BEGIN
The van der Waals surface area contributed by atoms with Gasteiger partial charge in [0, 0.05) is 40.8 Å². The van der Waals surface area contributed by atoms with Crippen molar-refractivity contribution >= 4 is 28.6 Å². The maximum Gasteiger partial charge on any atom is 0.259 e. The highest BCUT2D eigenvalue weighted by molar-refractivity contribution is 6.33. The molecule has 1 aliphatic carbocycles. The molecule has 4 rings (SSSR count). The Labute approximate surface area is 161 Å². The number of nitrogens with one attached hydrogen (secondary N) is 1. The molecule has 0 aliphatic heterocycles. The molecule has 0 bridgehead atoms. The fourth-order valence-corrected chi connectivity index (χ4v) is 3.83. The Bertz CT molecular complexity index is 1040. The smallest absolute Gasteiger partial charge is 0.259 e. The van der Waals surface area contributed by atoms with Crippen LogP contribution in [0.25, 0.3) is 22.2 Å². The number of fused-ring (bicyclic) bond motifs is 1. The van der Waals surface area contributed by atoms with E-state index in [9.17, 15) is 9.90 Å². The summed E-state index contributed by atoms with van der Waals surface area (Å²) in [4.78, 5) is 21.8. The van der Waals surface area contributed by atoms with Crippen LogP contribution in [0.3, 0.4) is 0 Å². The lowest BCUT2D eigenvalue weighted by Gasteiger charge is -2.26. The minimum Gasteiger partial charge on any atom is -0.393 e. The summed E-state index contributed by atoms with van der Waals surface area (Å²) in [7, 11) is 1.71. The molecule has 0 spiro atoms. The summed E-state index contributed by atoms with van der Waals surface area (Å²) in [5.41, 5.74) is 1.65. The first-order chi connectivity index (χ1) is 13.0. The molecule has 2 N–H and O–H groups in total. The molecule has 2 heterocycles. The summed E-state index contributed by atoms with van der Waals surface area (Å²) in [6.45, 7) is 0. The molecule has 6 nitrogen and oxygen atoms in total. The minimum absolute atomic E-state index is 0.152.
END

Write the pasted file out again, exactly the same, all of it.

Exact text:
The van der Waals surface area contributed by atoms with Gasteiger partial charge in [0, 0.05) is 40.8 Å². The van der Waals surface area contributed by atoms with Crippen molar-refractivity contribution >= 4 is 28.6 Å². The maximum Gasteiger partial charge on any atom is 0.259 e. The highest BCUT2D eigenvalue weighted by molar-refractivity contribution is 6.33. The molecule has 1 aliphatic carbocycles. The molecule has 4 rings (SSSR count). The Labute approximate surface area is 161 Å². The number of nitrogens with one attached hydrogen (secondary N) is 1. The molecule has 0 aliphatic heterocycles. The molecule has 0 bridgehead atoms. The fourth-order valence-corrected chi connectivity index (χ4v) is 3.83. The Bertz CT molecular complexity index is 1040. The smallest absolute Gasteiger partial charge is 0.259 e. The van der Waals surface area contributed by atoms with Crippen LogP contribution in [0.25, 0.3) is 22.2 Å². The number of fused-ring (bicyclic) bond motifs is 1. The van der Waals surface area contributed by atoms with E-state index in [9.17, 15) is 9.90 Å². The summed E-state index contributed by atoms with van der Waals surface area (Å²) in [4.78, 5) is 21.8. The van der Waals surface area contributed by atoms with Crippen LogP contribution in [0.3, 0.4) is 0 Å². The lowest BCUT2D eigenvalue weighted by Gasteiger charge is -2.26. The minimum Gasteiger partial charge on any atom is -0.393 e. The summed E-state index contributed by atoms with van der Waals surface area (Å²) in [7, 11) is 1.71. The molecule has 0 spiro atoms. The summed E-state index contributed by atoms with van der Waals surface area (Å²) in [5.41, 5.74) is 1.65. The first-order chi connectivity index (χ1) is 13.0. The molecule has 2 N–H and O–H groups in total. The molecule has 2 heterocycles. The summed E-state index contributed by atoms with van der Waals surface area (Å²) in [6.45, 7) is 0. The molecule has 6 nitrogen and oxygen atoms in total. The minimum absolute atomic E-state index is 0.152.